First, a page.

Some distillers now own their own forests in Spain and America and supervise the process from the very beginning at the planting of saplings.  Others own their own bodegas and sherry seasoning operations to ensure the casks arrive in Scotland exactly to the specification they need for their spirit.  At Highland Park, Glenmorangie and Macallan I had previously seen the importance of wood selection and cask construction in some detail and discovered the differences between American and European oak; at the Speyside Cooperage all of these factors are celebrated, together with the traditional craft of coopering.

At one time almost every distillery had its own cooperage on-site and many were recorded by Barnard, although not in too much detail. One of his earliest descriptions was at Dundashill in Glasgow where the cooperage had “the usual facilities for steaming and seasoning new casks, and where the immense stock of casks, over 12,000, are overhauled and repaired as they are returned”.  At Loch Katrine distillery he records casks piled in “a perfect pyramid” and at Clydesdale there were “upwards of 100 Sherry Butts just imported from Spain”.  His favourite description though, oft repeated, was just to say that a distillery had a “capital cooperage and cask shed”.

Speyside Cooperage and cask yard below Blue Hill
Coopering in Barnard’s time was therefore a far more widespread industry that also supported the extensive breweries that patterned our cities in the Victorian era.  Now there are only a few distilleries left who cooper on site and thus central cooperages such as Speyside supply the casks needed for most of the industry.  The Speyside Cooperage was established in 1947 when it was located right beside the Craigellachie Distillery in the village.  It moved to its present site just above the town in 1992 and this family-run business now builds or repairs well over 100,000 casks per year.

The visitor tour begins with time to browse the display boards, cask sections and coopering tools that take you through the long history of coopering as well as discussing the characteristics of different types of oak and different cask sizes.  This is followed by a film that celebrates the life of an oak tree and the craft of the cooper, the journey from ‘Acorn to Cask’ that is the philosophy behind the visitor experience here.  All very informative (and multi-lingual) and you will have a new appreciation of the humble Quercus acorn after you leave here.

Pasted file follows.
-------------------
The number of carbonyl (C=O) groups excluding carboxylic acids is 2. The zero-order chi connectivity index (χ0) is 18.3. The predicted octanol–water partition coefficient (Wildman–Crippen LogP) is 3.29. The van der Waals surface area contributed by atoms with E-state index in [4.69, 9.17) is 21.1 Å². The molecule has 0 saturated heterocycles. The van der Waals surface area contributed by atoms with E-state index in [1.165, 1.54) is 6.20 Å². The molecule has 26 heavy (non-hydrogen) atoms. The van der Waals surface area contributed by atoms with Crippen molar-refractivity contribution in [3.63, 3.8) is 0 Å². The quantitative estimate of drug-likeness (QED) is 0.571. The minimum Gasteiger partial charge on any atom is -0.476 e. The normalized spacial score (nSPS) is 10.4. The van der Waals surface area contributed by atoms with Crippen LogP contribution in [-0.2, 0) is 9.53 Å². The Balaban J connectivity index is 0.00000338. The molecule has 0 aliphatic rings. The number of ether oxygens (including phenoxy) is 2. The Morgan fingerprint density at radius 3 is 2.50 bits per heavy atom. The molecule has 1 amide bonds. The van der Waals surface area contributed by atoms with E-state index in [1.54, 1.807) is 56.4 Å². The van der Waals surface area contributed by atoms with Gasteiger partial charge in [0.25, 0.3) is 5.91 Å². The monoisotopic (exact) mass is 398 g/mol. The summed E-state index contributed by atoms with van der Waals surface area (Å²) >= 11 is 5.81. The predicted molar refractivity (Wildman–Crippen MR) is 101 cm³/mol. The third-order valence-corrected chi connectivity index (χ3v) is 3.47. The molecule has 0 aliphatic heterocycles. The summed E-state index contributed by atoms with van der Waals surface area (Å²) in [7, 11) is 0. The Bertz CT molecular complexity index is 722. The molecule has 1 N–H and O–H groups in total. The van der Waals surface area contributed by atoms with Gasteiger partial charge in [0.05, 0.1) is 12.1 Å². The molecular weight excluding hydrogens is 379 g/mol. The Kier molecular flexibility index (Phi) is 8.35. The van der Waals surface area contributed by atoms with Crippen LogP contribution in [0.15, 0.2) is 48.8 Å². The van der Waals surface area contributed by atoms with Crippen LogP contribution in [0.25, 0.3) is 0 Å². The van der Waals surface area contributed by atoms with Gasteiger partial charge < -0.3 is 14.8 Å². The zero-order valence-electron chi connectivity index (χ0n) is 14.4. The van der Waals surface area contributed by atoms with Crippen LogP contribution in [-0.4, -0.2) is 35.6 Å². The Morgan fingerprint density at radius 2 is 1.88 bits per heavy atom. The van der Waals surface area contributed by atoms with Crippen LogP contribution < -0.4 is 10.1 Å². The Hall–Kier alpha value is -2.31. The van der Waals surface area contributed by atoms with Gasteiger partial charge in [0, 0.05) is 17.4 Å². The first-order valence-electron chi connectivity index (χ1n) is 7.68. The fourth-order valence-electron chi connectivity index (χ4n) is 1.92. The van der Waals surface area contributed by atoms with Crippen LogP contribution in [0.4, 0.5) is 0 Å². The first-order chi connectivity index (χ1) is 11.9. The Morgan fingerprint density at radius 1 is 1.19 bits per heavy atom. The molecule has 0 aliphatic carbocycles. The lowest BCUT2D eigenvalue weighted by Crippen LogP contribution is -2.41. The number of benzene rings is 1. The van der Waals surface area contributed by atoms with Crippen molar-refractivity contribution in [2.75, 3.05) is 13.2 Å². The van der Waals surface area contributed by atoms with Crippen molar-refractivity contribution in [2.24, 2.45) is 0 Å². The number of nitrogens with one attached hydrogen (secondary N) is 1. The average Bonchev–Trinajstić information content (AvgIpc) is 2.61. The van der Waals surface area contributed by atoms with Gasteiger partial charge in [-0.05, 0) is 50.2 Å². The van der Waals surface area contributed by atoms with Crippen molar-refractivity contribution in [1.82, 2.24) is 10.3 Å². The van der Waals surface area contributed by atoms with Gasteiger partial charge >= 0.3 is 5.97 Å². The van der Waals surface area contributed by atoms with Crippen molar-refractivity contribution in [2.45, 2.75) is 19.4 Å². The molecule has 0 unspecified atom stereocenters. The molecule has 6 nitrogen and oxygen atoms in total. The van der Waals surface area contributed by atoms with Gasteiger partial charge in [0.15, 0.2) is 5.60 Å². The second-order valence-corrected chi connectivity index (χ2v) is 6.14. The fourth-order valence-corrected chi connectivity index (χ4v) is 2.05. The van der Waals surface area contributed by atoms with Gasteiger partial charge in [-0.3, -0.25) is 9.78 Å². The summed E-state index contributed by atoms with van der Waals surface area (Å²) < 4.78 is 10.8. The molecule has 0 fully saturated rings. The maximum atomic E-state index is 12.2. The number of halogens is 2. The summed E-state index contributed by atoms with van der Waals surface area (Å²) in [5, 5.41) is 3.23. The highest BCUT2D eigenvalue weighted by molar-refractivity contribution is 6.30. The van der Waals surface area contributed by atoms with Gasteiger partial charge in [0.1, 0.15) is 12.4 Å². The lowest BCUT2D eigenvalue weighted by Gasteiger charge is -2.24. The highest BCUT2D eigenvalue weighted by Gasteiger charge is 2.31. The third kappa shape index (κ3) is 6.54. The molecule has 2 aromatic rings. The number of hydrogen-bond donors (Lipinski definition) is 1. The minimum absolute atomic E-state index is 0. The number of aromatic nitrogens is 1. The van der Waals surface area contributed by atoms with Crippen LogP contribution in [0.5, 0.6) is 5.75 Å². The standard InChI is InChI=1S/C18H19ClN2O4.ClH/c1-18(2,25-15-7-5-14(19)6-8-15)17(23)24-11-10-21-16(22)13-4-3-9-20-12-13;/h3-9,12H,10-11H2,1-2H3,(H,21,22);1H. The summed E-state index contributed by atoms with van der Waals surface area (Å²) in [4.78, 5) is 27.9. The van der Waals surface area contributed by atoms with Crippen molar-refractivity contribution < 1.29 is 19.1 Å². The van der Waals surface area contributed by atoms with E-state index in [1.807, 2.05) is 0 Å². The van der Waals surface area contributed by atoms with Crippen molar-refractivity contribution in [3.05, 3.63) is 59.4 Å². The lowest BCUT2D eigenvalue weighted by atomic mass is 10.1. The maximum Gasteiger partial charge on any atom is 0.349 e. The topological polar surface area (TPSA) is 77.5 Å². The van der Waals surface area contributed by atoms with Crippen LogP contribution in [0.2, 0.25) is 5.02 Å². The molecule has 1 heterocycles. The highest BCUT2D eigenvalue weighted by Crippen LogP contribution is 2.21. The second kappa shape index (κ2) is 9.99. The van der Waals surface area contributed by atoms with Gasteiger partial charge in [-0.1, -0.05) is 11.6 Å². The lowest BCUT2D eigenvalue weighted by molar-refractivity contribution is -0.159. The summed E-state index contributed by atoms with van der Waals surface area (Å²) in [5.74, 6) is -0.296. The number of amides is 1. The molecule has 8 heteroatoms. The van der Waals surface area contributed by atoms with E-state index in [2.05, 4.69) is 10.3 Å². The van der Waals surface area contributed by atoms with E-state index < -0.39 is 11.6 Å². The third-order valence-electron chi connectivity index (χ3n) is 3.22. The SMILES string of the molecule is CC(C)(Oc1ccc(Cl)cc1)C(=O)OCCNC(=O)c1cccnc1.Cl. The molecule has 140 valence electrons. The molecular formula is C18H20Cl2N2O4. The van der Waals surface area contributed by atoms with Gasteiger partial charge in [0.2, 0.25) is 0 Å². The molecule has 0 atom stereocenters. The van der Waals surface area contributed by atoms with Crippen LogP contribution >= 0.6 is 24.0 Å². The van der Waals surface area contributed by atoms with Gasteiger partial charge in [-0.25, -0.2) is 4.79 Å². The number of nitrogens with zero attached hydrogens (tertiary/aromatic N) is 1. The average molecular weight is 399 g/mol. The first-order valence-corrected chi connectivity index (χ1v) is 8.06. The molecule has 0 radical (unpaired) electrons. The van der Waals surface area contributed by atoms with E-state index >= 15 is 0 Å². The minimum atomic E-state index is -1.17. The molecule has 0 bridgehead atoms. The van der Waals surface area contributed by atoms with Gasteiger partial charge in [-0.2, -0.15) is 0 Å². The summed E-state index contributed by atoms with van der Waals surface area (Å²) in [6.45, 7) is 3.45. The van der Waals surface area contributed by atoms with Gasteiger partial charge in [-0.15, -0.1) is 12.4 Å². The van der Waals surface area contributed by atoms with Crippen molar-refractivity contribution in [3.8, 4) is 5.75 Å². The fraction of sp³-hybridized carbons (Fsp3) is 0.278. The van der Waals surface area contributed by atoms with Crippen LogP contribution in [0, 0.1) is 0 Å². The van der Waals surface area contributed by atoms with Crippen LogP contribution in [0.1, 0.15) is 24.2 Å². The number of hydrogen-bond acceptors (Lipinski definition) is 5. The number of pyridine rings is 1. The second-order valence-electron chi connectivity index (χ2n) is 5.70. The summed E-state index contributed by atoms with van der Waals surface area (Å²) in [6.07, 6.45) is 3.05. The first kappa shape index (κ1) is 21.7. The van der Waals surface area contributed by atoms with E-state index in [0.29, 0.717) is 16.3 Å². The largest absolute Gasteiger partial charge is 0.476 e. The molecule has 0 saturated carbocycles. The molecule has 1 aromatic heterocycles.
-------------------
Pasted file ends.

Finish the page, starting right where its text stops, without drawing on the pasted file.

The main reason to come here though is to see the coopers at work and the viewing platform above the main cask processing area gives a great view of all the activity below.  The coopers here are trained on a four year apprenticeship and for many it becomes a career for life.  They are paid on a piece-meal rate for each cask made or repaired and there are 16 coopers employed in total.  This is obviously very physical work and many of the tools have changed little since Barnard’s time and long before, a good eye and steady hand required to fit the staves into a watertight cask that may then lie untouched in a warehouse for several decades.

The processes include repairing casks where some of the staves have become cracked or weakened, rebuilding hogsheads from staves imported from abroad and converting American barrels into different sized casks for storing whisky.  Some of the tasks are automated to assist the coopers and speed the process but the traditional craft and skill remains as it always has.

In the yard behind the cooperage stand the ‘perfect pyramids’ that are the most efficient way of storing casks that are waiting for some tlc, either at the hands of a cooper or ready to convert the spirit from the still into whisky.  The final results of the quality of each cask are not revealed for many years, and best appreciated from a single cask whisky, the individuality of each one testament to the personal touch of the cooper who selected the staves and built it.